The Land of Nod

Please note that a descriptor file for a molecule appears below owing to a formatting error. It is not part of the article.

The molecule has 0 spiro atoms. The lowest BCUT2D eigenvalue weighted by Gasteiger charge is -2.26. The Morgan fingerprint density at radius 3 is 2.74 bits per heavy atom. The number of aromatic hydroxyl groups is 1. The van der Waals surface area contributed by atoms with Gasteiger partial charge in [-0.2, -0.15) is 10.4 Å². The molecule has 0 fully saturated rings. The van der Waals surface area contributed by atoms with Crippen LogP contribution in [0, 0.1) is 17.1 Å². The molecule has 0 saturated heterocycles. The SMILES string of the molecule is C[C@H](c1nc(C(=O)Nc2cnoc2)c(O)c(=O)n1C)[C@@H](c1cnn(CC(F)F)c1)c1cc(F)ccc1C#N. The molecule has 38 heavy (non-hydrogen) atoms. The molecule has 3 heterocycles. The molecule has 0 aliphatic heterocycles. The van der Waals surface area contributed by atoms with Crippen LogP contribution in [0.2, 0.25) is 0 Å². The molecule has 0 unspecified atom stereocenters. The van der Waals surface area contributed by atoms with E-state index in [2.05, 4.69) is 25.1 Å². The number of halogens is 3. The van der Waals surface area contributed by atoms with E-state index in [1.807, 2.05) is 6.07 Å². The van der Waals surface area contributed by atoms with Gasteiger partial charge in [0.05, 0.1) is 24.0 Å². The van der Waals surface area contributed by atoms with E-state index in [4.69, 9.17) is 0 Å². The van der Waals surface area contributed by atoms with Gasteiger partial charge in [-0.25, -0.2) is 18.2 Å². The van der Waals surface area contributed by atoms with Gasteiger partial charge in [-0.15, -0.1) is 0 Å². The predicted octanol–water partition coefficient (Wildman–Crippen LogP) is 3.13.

The night before last the Wonder Dog kept interrupting my sleep by throwing up. He’d let me sleep for about an hour and then away we’d go again. Not sure what set him off but I’m guessing he either found a rotting bird or mouse carcass out in the garden, or it might be the fluff from inside his toy cat. He keeps disembowelling the animal and eating the wadding. Anyway… Between him and an over-active bladder, I didn’t spend a lot of time in the Land of Snooze. Last night I went to bed a little earlier, to make up for lost zzzzz. The WD threw up again but this time only the once that I was aware of. (He was fine during the day so I’m beginning to wonder if it’s some sort of mind game he’s playing with me.) He woke me up this morning carrying on like a mad thing: barking, yapping, howling and running around, leaping off furniture. I lurched awake, yelled at the  mutt and tweaked the corner of the curtain to see what had caused him to explode. I was expecting a horde of visigoths invading the front garden. What I saw was a car towing a boat, parking on the other side of the road. I spoke some very choice words to my least favourite animal and then staggered off to check the clock. I wanted to see what ungodly hour he’d got me out of bed. It was 10.50 am. Oooookaaaaay… I guess I was more tired than I first thought. I had a weird nightmare a few nights earlier. One that made me lurch awake, gasping in fright. I haven’t had one of those in years. I usually dream bright, colourful, slightly weird dreams that, at worse, leave me intrigued. This one made me sit up in bed, gasping, with my heart fluttering like a wild bird. I think it started off like my usual imaginings but ended with a man in a business suit, and a yellow tie, invading my home to come and “get me”. I’d woken up in fright just as he’d grabbed me. When I went back to sleep I finished the dream by clunking the guy on the side of the head with a frying pan. It reminded me of a similar dream I’d had back in late 2011, shortly after the cancer diagnosis, when I dreamed someone entered my house to get me. He was sent packing but he warned me that he’d be back. I guess even prophecies in the Land of Nod come true. Aren’t our subconscious minds fascinating things? I actually thought the cancer thing wasn’t bothering me that much because I’ve been so well. And, I really have. And, I’m really doing okay. I’ve even felt a little guilty that, apart from the tiredness and the change in my taste buds – come back coffee, I miss you – I’m so well. (I know I’m weird but that’s just how it is.) I find it interesting that for me the scariest villains aren’t the fellas in biker leathers, or the ones with muscles and scarred faces. (Sometimes those guys are complete pussy cats.) For me, the scariest villains are always the clean-cut, ultra-polite dudes in a suit. Which is weird because I love to see a man in a suit. Go figure. Anyhoo…sleep and dreams and nightmares are fascinating. The things our brains get up to while we’re trying to get some kip! I’d better have an uninterrupted sleep tonight or there might be one less Wonder Dog in the world tomorrow....